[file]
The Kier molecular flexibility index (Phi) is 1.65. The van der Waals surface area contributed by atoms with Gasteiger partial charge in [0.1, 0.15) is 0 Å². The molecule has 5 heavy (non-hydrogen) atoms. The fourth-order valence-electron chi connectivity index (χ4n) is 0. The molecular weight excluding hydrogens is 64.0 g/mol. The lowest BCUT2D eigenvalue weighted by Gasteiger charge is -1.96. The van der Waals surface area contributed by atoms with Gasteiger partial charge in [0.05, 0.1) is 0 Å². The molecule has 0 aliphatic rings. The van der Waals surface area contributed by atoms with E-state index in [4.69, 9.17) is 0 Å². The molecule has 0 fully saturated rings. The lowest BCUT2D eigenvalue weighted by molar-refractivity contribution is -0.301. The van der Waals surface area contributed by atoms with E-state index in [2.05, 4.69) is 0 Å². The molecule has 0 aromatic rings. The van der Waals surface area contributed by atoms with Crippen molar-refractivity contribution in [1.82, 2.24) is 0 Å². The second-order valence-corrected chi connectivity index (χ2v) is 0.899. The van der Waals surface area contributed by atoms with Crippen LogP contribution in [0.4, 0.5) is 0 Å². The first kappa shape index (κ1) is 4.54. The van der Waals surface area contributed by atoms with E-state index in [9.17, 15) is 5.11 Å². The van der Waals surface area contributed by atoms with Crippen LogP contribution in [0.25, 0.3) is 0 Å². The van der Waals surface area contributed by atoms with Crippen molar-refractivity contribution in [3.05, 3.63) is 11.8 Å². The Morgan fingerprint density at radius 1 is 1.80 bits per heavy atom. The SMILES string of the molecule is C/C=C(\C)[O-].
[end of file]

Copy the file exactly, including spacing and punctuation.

The Kier molecular flexibility index (Phi) is 1.65. The van der Waals surface area contributed by atoms with Gasteiger partial charge in [0.1, 0.15) is 0 Å². The molecule has 5 heavy (non-hydrogen) atoms. The fourth-order valence-electron chi connectivity index (χ4n) is 0. The molecular weight excluding hydrogens is 64.0 g/mol. The lowest BCUT2D eigenvalue weighted by Gasteiger charge is -1.96. The van der Waals surface area contributed by atoms with Gasteiger partial charge in [0.05, 0.1) is 0 Å². The molecule has 0 aliphatic rings. The van der Waals surface area contributed by atoms with E-state index in [4.69, 9.17) is 0 Å². The molecule has 0 fully saturated rings. The lowest BCUT2D eigenvalue weighted by molar-refractivity contribution is -0.301. The van der Waals surface area contributed by atoms with E-state index in [2.05, 4.69) is 0 Å². The molecule has 0 aromatic rings. The van der Waals surface area contributed by atoms with Crippen molar-refractivity contribution in [1.82, 2.24) is 0 Å². The second-order valence-corrected chi connectivity index (χ2v) is 0.899. The van der Waals surface area contributed by atoms with Crippen LogP contribution in [0.4, 0.5) is 0 Å². The first kappa shape index (κ1) is 4.54. The van der Waals surface area contributed by atoms with E-state index in [9.17, 15) is 5.11 Å². The van der Waals surface area contributed by atoms with Crippen LogP contribution in [0.25, 0.3) is 0 Å². The van der Waals surface area contributed by atoms with Crippen molar-refractivity contribution in [3.05, 3.63) is 11.8 Å². The Morgan fingerprint density at radius 1 is 1.80 bits per heavy atom. The SMILES string of the molecule is C/C=C(\C)[O-].